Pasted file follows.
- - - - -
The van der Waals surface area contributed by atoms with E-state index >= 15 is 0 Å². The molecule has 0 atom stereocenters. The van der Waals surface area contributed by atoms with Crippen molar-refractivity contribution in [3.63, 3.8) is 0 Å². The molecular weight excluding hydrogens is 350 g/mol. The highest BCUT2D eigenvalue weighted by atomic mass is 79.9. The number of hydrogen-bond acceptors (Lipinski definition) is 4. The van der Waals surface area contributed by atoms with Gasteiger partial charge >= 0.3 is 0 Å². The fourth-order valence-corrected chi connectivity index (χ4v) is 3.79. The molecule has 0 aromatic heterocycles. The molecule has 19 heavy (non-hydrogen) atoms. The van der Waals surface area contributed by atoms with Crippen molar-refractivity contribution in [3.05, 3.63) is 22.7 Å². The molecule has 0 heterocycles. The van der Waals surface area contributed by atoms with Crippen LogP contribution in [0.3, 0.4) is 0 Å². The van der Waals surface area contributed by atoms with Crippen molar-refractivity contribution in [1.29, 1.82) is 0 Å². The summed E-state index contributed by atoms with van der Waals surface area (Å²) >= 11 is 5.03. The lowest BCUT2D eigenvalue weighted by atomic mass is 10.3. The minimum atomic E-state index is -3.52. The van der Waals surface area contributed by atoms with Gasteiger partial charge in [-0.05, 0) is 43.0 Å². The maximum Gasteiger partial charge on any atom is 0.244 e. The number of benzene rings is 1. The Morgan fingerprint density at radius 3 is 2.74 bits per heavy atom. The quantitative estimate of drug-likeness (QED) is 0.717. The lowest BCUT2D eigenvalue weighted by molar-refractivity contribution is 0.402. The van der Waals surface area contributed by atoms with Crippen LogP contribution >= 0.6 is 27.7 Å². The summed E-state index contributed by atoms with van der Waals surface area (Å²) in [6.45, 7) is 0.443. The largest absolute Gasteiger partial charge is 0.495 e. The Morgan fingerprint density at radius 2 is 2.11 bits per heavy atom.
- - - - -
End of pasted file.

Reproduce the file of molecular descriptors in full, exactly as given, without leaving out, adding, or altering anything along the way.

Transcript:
The van der Waals surface area contributed by atoms with E-state index >= 15 is 0 Å². The molecule has 0 atom stereocenters. The van der Waals surface area contributed by atoms with Crippen molar-refractivity contribution in [3.63, 3.8) is 0 Å². The molecular weight excluding hydrogens is 350 g/mol. The highest BCUT2D eigenvalue weighted by atomic mass is 79.9. The number of hydrogen-bond acceptors (Lipinski definition) is 4. The van der Waals surface area contributed by atoms with Gasteiger partial charge >= 0.3 is 0 Å². The fourth-order valence-corrected chi connectivity index (χ4v) is 3.79. The molecule has 0 aromatic heterocycles. The molecule has 19 heavy (non-hydrogen) atoms. The van der Waals surface area contributed by atoms with Crippen molar-refractivity contribution in [3.05, 3.63) is 22.7 Å². The molecule has 0 heterocycles. The van der Waals surface area contributed by atoms with Crippen LogP contribution in [0.3, 0.4) is 0 Å². The van der Waals surface area contributed by atoms with Crippen molar-refractivity contribution in [1.29, 1.82) is 0 Å². The summed E-state index contributed by atoms with van der Waals surface area (Å²) >= 11 is 5.03. The lowest BCUT2D eigenvalue weighted by atomic mass is 10.3. The minimum atomic E-state index is -3.52. The van der Waals surface area contributed by atoms with Gasteiger partial charge in [-0.05, 0) is 43.0 Å². The maximum Gasteiger partial charge on any atom is 0.244 e. The number of benzene rings is 1. The Morgan fingerprint density at radius 3 is 2.74 bits per heavy atom. The quantitative estimate of drug-likeness (QED) is 0.717. The lowest BCUT2D eigenvalue weighted by molar-refractivity contribution is 0.402. The van der Waals surface area contributed by atoms with Crippen LogP contribution >= 0.6 is 27.7 Å². The summed E-state index contributed by atoms with van der Waals surface area (Å²) in [6.45, 7) is 0.443. The largest absolute Gasteiger partial charge is 0.495 e. The Morgan fingerprint density at radius 2 is 2.11 bits per heavy atom.